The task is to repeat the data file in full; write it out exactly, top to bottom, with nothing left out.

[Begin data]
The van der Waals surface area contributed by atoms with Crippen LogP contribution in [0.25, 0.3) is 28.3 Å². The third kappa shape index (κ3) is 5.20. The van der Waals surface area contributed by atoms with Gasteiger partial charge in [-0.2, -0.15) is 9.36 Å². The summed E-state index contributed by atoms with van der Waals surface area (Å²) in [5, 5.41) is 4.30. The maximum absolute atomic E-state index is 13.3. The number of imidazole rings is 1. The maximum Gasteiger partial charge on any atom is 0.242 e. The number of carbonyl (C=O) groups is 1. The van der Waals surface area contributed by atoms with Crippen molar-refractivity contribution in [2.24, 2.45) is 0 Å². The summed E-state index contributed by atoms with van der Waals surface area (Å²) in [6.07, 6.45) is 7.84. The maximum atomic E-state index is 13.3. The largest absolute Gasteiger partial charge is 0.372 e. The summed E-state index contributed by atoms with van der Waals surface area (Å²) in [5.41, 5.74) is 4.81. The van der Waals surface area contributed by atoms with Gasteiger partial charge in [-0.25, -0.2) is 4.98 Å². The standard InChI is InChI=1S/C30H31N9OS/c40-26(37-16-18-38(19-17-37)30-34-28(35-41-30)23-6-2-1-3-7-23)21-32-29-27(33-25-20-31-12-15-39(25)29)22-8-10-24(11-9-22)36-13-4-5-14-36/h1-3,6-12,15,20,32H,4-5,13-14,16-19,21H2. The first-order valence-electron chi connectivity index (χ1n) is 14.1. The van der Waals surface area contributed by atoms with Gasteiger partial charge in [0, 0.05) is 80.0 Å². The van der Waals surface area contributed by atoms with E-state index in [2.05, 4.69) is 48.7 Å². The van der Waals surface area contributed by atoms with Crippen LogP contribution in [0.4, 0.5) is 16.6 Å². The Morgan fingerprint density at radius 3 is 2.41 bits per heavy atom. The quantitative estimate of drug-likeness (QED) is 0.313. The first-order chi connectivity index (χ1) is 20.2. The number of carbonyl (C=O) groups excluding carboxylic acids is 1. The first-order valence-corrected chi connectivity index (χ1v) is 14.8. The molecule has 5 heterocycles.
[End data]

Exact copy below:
The van der Waals surface area contributed by atoms with Crippen LogP contribution in [0.25, 0.3) is 28.3 Å². The third kappa shape index (κ3) is 5.20. The van der Waals surface area contributed by atoms with Gasteiger partial charge in [-0.2, -0.15) is 9.36 Å². The summed E-state index contributed by atoms with van der Waals surface area (Å²) in [5, 5.41) is 4.30. The maximum absolute atomic E-state index is 13.3. The number of imidazole rings is 1. The maximum Gasteiger partial charge on any atom is 0.242 e. The number of carbonyl (C=O) groups is 1. The van der Waals surface area contributed by atoms with Crippen molar-refractivity contribution in [2.24, 2.45) is 0 Å². The summed E-state index contributed by atoms with van der Waals surface area (Å²) in [6.07, 6.45) is 7.84. The maximum atomic E-state index is 13.3. The largest absolute Gasteiger partial charge is 0.372 e. The summed E-state index contributed by atoms with van der Waals surface area (Å²) in [5.41, 5.74) is 4.81. The van der Waals surface area contributed by atoms with Gasteiger partial charge in [-0.25, -0.2) is 4.98 Å². The standard InChI is InChI=1S/C30H31N9OS/c40-26(37-16-18-38(19-17-37)30-34-28(35-41-30)23-6-2-1-3-7-23)21-32-29-27(33-25-20-31-12-15-39(25)29)22-8-10-24(11-9-22)36-13-4-5-14-36/h1-3,6-12,15,20,32H,4-5,13-14,16-19,21H2. The first-order valence-electron chi connectivity index (χ1n) is 14.1. The van der Waals surface area contributed by atoms with Gasteiger partial charge in [0, 0.05) is 80.0 Å². The van der Waals surface area contributed by atoms with E-state index in [2.05, 4.69) is 48.7 Å². The van der Waals surface area contributed by atoms with Crippen LogP contribution in [0.4, 0.5) is 16.6 Å². The Morgan fingerprint density at radius 3 is 2.41 bits per heavy atom. The quantitative estimate of drug-likeness (QED) is 0.313. The first-order chi connectivity index (χ1) is 20.2. The number of carbonyl (C=O) groups excluding carboxylic acids is 1. The first-order valence-corrected chi connectivity index (χ1v) is 14.8. The molecule has 5 heterocycles.